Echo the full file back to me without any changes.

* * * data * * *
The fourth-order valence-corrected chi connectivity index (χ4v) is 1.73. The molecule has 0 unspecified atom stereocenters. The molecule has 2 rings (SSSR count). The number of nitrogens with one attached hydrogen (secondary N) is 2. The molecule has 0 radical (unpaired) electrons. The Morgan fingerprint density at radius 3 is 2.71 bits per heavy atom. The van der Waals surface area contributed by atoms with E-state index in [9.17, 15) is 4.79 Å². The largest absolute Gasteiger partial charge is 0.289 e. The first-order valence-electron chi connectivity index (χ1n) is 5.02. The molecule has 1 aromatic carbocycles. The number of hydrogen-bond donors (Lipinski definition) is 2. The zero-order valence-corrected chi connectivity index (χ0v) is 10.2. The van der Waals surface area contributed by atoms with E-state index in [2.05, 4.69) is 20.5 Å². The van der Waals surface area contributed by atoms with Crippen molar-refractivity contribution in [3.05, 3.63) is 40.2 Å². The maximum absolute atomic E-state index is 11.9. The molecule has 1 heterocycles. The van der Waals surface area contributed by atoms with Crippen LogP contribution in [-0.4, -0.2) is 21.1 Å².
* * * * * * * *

The fourth-order valence-corrected chi connectivity index (χ4v) is 1.73. The molecule has 0 unspecified atom stereocenters. The molecule has 2 rings (SSSR count). The number of nitrogens with one attached hydrogen (secondary N) is 2. The molecule has 0 radical (unpaired) electrons. The Morgan fingerprint density at radius 3 is 2.71 bits per heavy atom. The van der Waals surface area contributed by atoms with E-state index in [9.17, 15) is 4.79 Å². The largest absolute Gasteiger partial charge is 0.289 e. The first-order valence-electron chi connectivity index (χ1n) is 5.02. The molecule has 1 aromatic carbocycles. The number of hydrogen-bond donors (Lipinski definition) is 2. The zero-order valence-corrected chi connectivity index (χ0v) is 10.2. The van der Waals surface area contributed by atoms with E-state index in [2.05, 4.69) is 20.5 Å². The van der Waals surface area contributed by atoms with Crippen molar-refractivity contribution in [3.05, 3.63) is 40.2 Å². The maximum absolute atomic E-state index is 11.9. The molecule has 1 heterocycles. The van der Waals surface area contributed by atoms with Crippen LogP contribution in [-0.4, -0.2) is 21.1 Å².